The apostle Paul wrote as he did because he cared deeply for the eternal welfare of his new converts. He cared so much that he dared to tell them the hard truth about the Judaizers and their false gospel. Paul warned the Galatians not to dilute the gospel to make it appealing to people. It would have been easier to overlook it or to issue a mild warning. But he didn’t take the easy way out. He risked everything, including their friendship, in order to save them from destruction. Because he cared more for the approval of God than of men, he spoke the truth. We should all be as bold as he was to speak the truth today. No one can improve the gospel, because it is a perfect message, having originated with God. It points sinners to Christ, magnifies the grace of God, and causes Christians to glorify their Heavenly Father. Below are four truths that we need to consider every day:
(1) Even well-taught Christians may unwittingly follow false doctrine. You may be deceived even though you are well taught and well grounded. Take nothing for granted, because Satan disguises himself as an angel of light for that very purpose. Be on guard for your friends and for those new believers around you. If Paul’s converts could be seduced, the same thing could certainly happen to those folks you lead to Christ.
(2) Standing for the truth demands that we expose error when major issues are at stake. However, every issue isn’t a major one. Certainly, we can have fellowship with believers from different backgrounds and denominations. And whether or not you use Power Point to put the words to the hymns on a big screen, that isn’t a “great issue.” It’s not even a biblical issue. It is purely a matter of personal preference. Ditto for a thousand things, we like to argue about. But there are some “great issues” that go to the heart of our Christian faith. And none is more fundamental than the doctrine of salvation by grace alone through faith alone in Christ alone. When that doctrine is denied or challenged or when it is watered down, it’s time to march and defend this major doctrine. I don’t believe in splitting churches, but here is a reason to split a church, or to leave a church. If the church isn’t straight on the gospel, whatever else they are straight on doesn’t really matter.
(3) Not everyone who claims to be a Christian is telling the truth. This is an obvious truth that perhaps needs to be repeated in our day. Jesus warned about people who work miracles and claim to be his followers, but in the Day of Judgment he will declare, “Depart from me, you workers of iniquity. I never knew you” (see Matthew 7:21-23). Lest we take that too lightly, ponder the thought that those words might one day be directed at you personally. Make your own calling and election sure. Before you point the finger, make sure you are not among those who claim to be something they are not.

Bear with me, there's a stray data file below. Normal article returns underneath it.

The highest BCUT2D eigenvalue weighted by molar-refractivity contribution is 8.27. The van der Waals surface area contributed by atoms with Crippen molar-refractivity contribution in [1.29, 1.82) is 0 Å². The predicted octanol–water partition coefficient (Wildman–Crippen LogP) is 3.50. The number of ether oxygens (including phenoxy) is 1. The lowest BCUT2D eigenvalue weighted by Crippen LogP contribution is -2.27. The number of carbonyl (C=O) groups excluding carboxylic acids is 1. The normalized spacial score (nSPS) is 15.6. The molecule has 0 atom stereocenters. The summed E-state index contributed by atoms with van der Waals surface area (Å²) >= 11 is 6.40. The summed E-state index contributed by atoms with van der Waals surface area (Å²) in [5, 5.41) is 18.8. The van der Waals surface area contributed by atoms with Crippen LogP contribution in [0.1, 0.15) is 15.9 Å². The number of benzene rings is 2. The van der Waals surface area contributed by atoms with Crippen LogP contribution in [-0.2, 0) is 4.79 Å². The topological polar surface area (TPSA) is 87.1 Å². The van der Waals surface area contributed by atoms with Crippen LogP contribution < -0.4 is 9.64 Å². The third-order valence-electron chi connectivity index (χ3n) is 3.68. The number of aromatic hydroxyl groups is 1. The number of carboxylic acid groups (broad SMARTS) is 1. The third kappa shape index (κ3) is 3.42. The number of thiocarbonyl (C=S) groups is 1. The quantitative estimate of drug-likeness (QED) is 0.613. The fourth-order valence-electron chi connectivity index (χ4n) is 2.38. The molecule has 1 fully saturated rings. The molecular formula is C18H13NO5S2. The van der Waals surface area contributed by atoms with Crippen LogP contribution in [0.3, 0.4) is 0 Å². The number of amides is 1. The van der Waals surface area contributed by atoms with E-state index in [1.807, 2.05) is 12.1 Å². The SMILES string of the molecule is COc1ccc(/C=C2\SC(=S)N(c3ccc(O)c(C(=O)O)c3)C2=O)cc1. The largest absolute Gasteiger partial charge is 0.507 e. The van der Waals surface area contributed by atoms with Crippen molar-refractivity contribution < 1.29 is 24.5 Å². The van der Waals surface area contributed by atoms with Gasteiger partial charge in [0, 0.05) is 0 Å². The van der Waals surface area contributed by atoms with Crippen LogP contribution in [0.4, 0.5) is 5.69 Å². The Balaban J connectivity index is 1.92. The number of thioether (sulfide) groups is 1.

(4) God still pronounces a curse on anyone who adds anything to the simplicity of the gospel of free grace in Jesus Christ. Again, this is not a popular statement but it is exactly what Paul is teaching. Anyone who preaches any other gospel than the gospel of the New Testament is under a curse from God. That’s not a good place to be. There is only one gospel, one Savior, one way of salvation, and that is through the shed blood of Jesus Christ.
Where does all of this leave us? One thing is clear in the letter to the Galatians. Your relationship to Jesus Christ makes all the difference in the world. Ultimately, nothing else will matter. We must run to the cross as our only hope of salvation. Perhaps I can press home the issue this way. God is satisfied with what his Son did on the cross. Are you satisfied with what Jesus did? Is Jesus enough for you? Or do you think you need to add something of your own to what he accomplished in his death and resurrection? All over the world devout, well-meaning people … rich, poor, and in-between, struggle to understand that Jesus paid it all. Convinced that they have to do something to earn God’s favor, they attempt to pay for salvation as best they can. We need to understand that when God gave His Son Jesus as a sacrifice, the bill for our sin was paid. For us to try to pay for God’s gift is insulting to Him. Genuine trust is believing that God has already taken care of the payment. We don’t need to buy something that has already been purchased with Jesus’ death on the cross. If we could earn our salvation, Christ would not have died to provide it. Thank God for this “emergency letter” to the Galatians. It reveals the heart of the gospel and calls us to be faithful to the truth revealed in the New Testament. And thank God that the “finished work” of Christ is truly finished. Let us join together with true believers everywhere in declaring the free grace of God. This is the message the world needs to hear. May God deliver us from the fear of man? Never be ashamed of the gospel of Jesus Christ. Preach it, believe it, and tell it to someone else this week.